Man charged in NH church rape case testifies

Associated Press
Pastor Charles "Chuck" Phelps testifies during the trial of Ernest Willis at the Merrimack Superior Court Tuesday, May 24, 2011 in Concord, N.H. Willis is accused of raping and impregnating a 15-year-old fellow church member in 1997. (AP Photo/Alexander Cohn, Pool)
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Pastor Charles "Chuck" Phelps testifies during the trial of Ernest Willis at the Merrimack Superior Court Tuesday, May 24, 2011 in Concord, N.H. Willis is accused of raping and impregnating a 15-year-old fellow church member in 1997.

CONCORD, N.H. (AP) — A New Hampshire man accused of raping and impregnating his children's 15-year-old baby sitter in 1997 took the stand in his defense Wednesday, acknowledging he fathered her baby but saying he did not force himself on her.

The case has drawn wide attention because of accusations that the pastor of the Baptist church both attended made the girl apologize to the congregation for getting pregnant out of wedlock, then helped move her to the home of a church family in Colorado and arranged to put the baby up for adoption.

Concord police were forced to shelve their investigation into the rape allegation when they could not locate the girl for questioning. They recently found her through online posts and reopened the case.

Ernest Willis, 52, of Gilford, is charged with three counts of forcible rape for two separate instances. He testified Wednesday that they had sex only once, in her bedroom in June 1997, and that she agreed to it.

She did nothing to discourage him, he testified, saying he would have stopped if she had indicated she did not want to have sex.

"There was no force used," Willis testified. "Nothing indicated to me by voice, by saying anything to me or defensive actions she did not want it to occur."

He said he knew the girl was 15 and too young to legally consent.

"I cannot fathom what I was thinking," said Willis, who was 39 at the time. "I was driven by emotion, by selfishness."

Willis' testimony contradicts that of Tina Anderson, 29, who says he forcibly raped her in the back seat of his car and again when he visited her home about a month later. Anderson, who lives in Arizona, was not in the courtroom for Willis' testimony.

The Associated Press typically does not identify those who say they are the victims of sexual assault, but Anderson has agreed to have her name published and has been the subject of extensive media coverage.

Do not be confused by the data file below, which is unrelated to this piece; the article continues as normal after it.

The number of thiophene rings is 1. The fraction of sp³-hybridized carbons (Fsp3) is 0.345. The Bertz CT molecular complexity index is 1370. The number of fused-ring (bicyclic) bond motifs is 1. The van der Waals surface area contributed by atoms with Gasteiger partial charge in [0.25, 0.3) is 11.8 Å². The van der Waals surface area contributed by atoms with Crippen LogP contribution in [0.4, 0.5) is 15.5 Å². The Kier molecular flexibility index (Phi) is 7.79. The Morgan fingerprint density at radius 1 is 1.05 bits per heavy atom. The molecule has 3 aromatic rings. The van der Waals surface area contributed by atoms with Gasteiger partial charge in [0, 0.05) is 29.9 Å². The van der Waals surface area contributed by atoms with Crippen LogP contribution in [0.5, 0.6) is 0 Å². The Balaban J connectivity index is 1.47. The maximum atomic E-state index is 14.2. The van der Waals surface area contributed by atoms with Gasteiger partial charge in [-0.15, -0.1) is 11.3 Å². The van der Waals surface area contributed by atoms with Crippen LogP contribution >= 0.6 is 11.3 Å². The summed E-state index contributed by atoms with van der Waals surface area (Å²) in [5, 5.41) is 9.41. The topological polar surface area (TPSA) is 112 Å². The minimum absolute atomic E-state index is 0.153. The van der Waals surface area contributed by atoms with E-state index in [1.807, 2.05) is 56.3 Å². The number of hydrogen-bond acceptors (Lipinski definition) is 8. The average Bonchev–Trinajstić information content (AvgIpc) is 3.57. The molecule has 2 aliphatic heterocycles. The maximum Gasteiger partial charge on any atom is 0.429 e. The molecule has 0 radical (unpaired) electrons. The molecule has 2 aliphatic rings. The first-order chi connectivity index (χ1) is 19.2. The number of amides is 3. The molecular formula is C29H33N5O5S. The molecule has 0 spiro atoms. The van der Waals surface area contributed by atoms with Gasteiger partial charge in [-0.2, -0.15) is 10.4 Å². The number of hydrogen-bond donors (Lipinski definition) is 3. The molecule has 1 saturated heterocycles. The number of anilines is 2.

Concord police learned of her married name and location through blogs critical of the Independent Fundamentalist Baptist Church network.

Willis has already pleaded guilty to one count of statutory rape, acknowledging the girl was under the legal age of consent. The jury learned during Willis' testimony about his guilty plea.

Before calling her first witness, and with the jury out of the room, defense attorney Donna Brown asked Superior Court Judge Larry Smukler to dismiss the forcible rape charges.

In arguing that the prosecution had not met its burden of proof beyond a reasonable doubt, Brown cited Anderson's testimony that she "blocked a lot of things out," and "believes" she said no.

Smukler left two forcible rape charges in place but said he wanted to read case law before ruling on the third.

Willis testified that there was one instance of sexual intercourse and a second episode that involved only fondling.

On cross-examination, prosecutor Wayne Coull asked whether he pleaded guilty because he was on record as acknowledging in adoption papers that he fathered the child.

"I pled to that charge because it's a true charge," said Willis, who is divorced and has four children. "It did happen, once."

Coull's cross-examination of Willis resumes Thursday. The jury is then expected to hear final arguments and begin deliberating the case.

Willis and Anderson both attended Trinity Baptist Church in Concord in 1997.

Anderson testified that then-pastor Chuck Phelps made her stand before the congregation and apologize for getting pregnant out of wedlock.

Phelps on Wednesday disputed a prosecutor's contention that he presented the girl to the congregation to shame and discipline her.

"This was not a discipline meeting," Phelps said, characterizing it as an opportunity for Tina Anderson to seek love and support from the several hundred congregants.

Other witnesses have testified that Anderson appeared to be "scared to death" and "pale as a ghost" at the evening church session.

Phelps said that Willis had told him the sex was consensual, and that he thought Anderson "was being very dishonest and had not opened up to me."

"He said he was the aggressor but that she didn't protest and he felt it was consensual," Phelps said of Willis during questioning by Willis' lawyers.

On Tuesday, Phelps testified only that Willis told him he was the aggressor.

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